FAIRFIELD, Conn. (AP) -- Officials are describing a devastating scene of shattered cars and other damage where two trains packed with rush-hour commuters collided in Connecticut. They say it’s fortunate no one was killed.
Seventy people were sent to the hospital Friday evening after the crash, which damaged the tracks and threatened to snarl travel in the Northeast Corridor.
Gov. Dannel P. Malloy couldn’t say when Metro-North Railroad service would be restored. The crash also caused Amtrak to suspend service between New York and Boston.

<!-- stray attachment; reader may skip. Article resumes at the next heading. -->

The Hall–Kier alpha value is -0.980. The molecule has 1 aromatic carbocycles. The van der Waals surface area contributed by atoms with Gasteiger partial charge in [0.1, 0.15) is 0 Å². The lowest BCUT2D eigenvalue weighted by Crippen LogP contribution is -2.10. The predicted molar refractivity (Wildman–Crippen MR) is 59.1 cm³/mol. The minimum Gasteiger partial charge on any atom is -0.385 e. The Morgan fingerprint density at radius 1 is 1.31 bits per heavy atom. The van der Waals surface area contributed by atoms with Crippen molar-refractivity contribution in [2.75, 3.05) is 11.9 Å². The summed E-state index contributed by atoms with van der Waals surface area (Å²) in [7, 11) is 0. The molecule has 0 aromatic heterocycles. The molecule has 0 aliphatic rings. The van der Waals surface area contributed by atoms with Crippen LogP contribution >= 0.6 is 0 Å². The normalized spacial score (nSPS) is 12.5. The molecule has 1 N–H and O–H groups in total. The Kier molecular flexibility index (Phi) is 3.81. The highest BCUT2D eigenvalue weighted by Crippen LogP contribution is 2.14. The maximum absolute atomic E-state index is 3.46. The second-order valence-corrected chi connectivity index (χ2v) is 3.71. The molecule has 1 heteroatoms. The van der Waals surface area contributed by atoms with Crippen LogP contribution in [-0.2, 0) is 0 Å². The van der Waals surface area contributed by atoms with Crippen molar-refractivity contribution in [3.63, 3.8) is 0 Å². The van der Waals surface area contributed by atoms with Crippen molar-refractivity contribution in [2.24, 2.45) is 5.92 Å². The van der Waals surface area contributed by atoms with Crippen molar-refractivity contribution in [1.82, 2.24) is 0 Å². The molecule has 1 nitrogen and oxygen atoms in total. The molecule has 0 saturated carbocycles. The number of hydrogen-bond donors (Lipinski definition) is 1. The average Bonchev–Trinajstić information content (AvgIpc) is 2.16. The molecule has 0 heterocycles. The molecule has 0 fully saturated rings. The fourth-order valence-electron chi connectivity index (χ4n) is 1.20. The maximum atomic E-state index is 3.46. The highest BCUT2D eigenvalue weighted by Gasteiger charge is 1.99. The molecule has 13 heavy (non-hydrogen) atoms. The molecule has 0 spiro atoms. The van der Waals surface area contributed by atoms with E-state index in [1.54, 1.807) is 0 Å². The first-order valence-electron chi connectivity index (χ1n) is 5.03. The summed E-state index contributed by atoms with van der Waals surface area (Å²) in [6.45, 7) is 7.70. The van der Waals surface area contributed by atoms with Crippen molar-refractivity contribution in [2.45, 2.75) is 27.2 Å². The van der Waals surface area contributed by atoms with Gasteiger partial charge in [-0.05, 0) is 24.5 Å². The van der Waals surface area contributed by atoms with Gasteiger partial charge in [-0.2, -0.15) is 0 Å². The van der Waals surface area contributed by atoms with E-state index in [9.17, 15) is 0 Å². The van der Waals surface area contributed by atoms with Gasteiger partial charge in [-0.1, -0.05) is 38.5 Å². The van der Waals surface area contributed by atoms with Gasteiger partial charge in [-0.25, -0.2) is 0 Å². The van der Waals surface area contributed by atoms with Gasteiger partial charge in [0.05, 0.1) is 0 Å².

National Transportation Safety Board investigators arrived Saturday and are expected to be on site for seven to 10 days.
They will look at the brakes and performance of the trains, the condition of the tracks, crew performance and train signal information, among other things.
NTSB board member Earl Weener says it’s too early to speculate on a cause for the collision.